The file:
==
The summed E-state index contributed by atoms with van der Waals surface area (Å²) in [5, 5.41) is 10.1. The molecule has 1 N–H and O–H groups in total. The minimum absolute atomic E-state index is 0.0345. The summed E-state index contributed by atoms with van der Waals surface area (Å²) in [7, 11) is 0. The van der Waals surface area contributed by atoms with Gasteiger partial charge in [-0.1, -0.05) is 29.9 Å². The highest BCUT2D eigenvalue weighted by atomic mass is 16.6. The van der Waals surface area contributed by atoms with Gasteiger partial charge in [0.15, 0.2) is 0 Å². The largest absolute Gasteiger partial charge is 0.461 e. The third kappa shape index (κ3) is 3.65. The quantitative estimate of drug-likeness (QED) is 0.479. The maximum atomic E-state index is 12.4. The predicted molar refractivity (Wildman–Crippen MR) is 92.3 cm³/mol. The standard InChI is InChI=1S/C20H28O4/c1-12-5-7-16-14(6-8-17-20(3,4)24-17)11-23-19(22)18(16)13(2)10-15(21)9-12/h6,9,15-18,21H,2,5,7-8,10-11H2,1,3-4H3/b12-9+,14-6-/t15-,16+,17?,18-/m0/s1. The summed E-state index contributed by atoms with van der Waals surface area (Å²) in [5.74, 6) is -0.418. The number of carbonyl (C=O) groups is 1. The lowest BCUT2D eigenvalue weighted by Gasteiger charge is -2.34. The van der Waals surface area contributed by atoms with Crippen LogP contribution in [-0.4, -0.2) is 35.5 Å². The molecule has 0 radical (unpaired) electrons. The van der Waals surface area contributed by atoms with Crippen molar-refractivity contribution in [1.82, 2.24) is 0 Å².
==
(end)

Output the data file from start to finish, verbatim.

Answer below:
The summed E-state index contributed by atoms with van der Waals surface area (Å²) in [5, 5.41) is 10.1. The molecule has 1 N–H and O–H groups in total. The minimum absolute atomic E-state index is 0.0345. The summed E-state index contributed by atoms with van der Waals surface area (Å²) in [7, 11) is 0. The van der Waals surface area contributed by atoms with Gasteiger partial charge in [-0.1, -0.05) is 29.9 Å². The highest BCUT2D eigenvalue weighted by atomic mass is 16.6. The van der Waals surface area contributed by atoms with Gasteiger partial charge in [0.15, 0.2) is 0 Å². The largest absolute Gasteiger partial charge is 0.461 e. The third kappa shape index (κ3) is 3.65. The quantitative estimate of drug-likeness (QED) is 0.479. The maximum atomic E-state index is 12.4. The predicted molar refractivity (Wildman–Crippen MR) is 92.3 cm³/mol. The standard InChI is InChI=1S/C20H28O4/c1-12-5-7-16-14(6-8-17-20(3,4)24-17)11-23-19(22)18(16)13(2)10-15(21)9-12/h6,9,15-18,21H,2,5,7-8,10-11H2,1,3-4H3/b12-9+,14-6-/t15-,16+,17?,18-/m0/s1. The summed E-state index contributed by atoms with van der Waals surface area (Å²) in [5.74, 6) is -0.418. The number of carbonyl (C=O) groups is 1. The lowest BCUT2D eigenvalue weighted by Gasteiger charge is -2.34. The van der Waals surface area contributed by atoms with Crippen LogP contribution in [-0.4, -0.2) is 35.5 Å². The molecule has 0 radical (unpaired) electrons. The van der Waals surface area contributed by atoms with Crippen molar-refractivity contribution in [1.82, 2.24) is 0 Å².